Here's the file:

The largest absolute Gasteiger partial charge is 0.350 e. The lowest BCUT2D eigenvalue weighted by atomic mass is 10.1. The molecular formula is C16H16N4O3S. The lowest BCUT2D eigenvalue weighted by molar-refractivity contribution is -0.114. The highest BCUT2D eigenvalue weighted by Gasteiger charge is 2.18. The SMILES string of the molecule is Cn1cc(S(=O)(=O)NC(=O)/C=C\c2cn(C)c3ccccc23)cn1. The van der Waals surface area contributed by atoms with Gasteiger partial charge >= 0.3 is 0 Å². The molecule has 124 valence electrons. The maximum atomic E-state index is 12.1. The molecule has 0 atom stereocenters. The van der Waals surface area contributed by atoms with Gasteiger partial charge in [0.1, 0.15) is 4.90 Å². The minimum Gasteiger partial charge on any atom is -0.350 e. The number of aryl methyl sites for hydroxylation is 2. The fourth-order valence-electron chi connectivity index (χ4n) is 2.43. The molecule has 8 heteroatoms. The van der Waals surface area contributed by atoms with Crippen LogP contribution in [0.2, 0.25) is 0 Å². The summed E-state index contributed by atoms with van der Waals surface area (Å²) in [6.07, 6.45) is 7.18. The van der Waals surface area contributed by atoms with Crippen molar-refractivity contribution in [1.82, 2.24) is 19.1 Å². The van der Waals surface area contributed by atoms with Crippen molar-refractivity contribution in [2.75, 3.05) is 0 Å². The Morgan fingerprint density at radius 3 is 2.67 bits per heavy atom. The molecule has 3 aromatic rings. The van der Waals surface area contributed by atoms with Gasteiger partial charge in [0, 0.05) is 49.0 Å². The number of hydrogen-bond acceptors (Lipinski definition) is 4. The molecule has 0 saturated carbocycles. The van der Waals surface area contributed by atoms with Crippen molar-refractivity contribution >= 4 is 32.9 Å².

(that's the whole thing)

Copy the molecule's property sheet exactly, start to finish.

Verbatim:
The largest absolute Gasteiger partial charge is 0.350 e. The lowest BCUT2D eigenvalue weighted by atomic mass is 10.1. The molecular formula is C16H16N4O3S. The lowest BCUT2D eigenvalue weighted by molar-refractivity contribution is -0.114. The highest BCUT2D eigenvalue weighted by Gasteiger charge is 2.18. The SMILES string of the molecule is Cn1cc(S(=O)(=O)NC(=O)/C=C\c2cn(C)c3ccccc23)cn1. The van der Waals surface area contributed by atoms with Gasteiger partial charge >= 0.3 is 0 Å². The molecule has 124 valence electrons. The maximum atomic E-state index is 12.1. The molecule has 0 atom stereocenters. The van der Waals surface area contributed by atoms with Gasteiger partial charge in [0.1, 0.15) is 4.90 Å². The minimum Gasteiger partial charge on any atom is -0.350 e. The number of aryl methyl sites for hydroxylation is 2. The fourth-order valence-electron chi connectivity index (χ4n) is 2.43. The molecule has 8 heteroatoms. The van der Waals surface area contributed by atoms with Crippen LogP contribution in [0.2, 0.25) is 0 Å². The summed E-state index contributed by atoms with van der Waals surface area (Å²) in [6.07, 6.45) is 7.18. The van der Waals surface area contributed by atoms with Crippen molar-refractivity contribution in [1.82, 2.24) is 19.1 Å². The van der Waals surface area contributed by atoms with Crippen molar-refractivity contribution in [2.75, 3.05) is 0 Å². The Morgan fingerprint density at radius 3 is 2.67 bits per heavy atom. The molecule has 3 aromatic rings. The van der Waals surface area contributed by atoms with Gasteiger partial charge in [0, 0.05) is 49.0 Å². The number of hydrogen-bond acceptors (Lipinski definition) is 4. The molecule has 0 saturated carbocycles. The van der Waals surface area contributed by atoms with Crippen molar-refractivity contribution >= 4 is 32.9 Å².